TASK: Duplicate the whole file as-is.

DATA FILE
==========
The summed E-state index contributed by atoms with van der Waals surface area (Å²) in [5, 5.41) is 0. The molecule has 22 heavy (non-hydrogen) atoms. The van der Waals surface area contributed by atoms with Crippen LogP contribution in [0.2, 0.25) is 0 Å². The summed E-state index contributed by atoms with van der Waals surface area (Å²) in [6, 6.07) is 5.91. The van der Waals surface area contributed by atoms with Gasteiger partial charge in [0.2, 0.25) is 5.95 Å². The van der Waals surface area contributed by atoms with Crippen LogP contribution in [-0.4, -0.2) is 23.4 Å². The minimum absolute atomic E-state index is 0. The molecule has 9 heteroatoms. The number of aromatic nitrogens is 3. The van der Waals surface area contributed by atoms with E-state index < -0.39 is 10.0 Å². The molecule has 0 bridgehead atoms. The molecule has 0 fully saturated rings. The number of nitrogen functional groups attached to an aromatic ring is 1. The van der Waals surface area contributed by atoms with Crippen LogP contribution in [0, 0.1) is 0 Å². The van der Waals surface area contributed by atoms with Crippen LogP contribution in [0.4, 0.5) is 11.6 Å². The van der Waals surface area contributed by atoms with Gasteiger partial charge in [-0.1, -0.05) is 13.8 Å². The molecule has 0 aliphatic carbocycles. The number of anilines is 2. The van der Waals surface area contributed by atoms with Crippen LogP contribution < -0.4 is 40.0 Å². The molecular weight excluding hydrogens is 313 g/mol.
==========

The summed E-state index contributed by atoms with van der Waals surface area (Å²) in [5, 5.41) is 0. The molecule has 22 heavy (non-hydrogen) atoms. The van der Waals surface area contributed by atoms with Crippen LogP contribution in [0.2, 0.25) is 0 Å². The summed E-state index contributed by atoms with van der Waals surface area (Å²) in [6, 6.07) is 5.91. The van der Waals surface area contributed by atoms with Gasteiger partial charge in [0.2, 0.25) is 5.95 Å². The van der Waals surface area contributed by atoms with Crippen LogP contribution in [-0.4, -0.2) is 23.4 Å². The minimum absolute atomic E-state index is 0. The molecule has 9 heteroatoms. The number of aromatic nitrogens is 3. The van der Waals surface area contributed by atoms with E-state index < -0.39 is 10.0 Å². The molecule has 0 bridgehead atoms. The molecule has 0 fully saturated rings. The number of nitrogen functional groups attached to an aromatic ring is 1. The van der Waals surface area contributed by atoms with Crippen LogP contribution in [0, 0.1) is 0 Å². The van der Waals surface area contributed by atoms with Crippen LogP contribution in [0.4, 0.5) is 11.6 Å². The van der Waals surface area contributed by atoms with Gasteiger partial charge in [-0.1, -0.05) is 13.8 Å². The molecule has 0 aliphatic carbocycles. The number of anilines is 2. The van der Waals surface area contributed by atoms with Crippen LogP contribution < -0.4 is 40.0 Å². The molecular weight excluding hydrogens is 313 g/mol.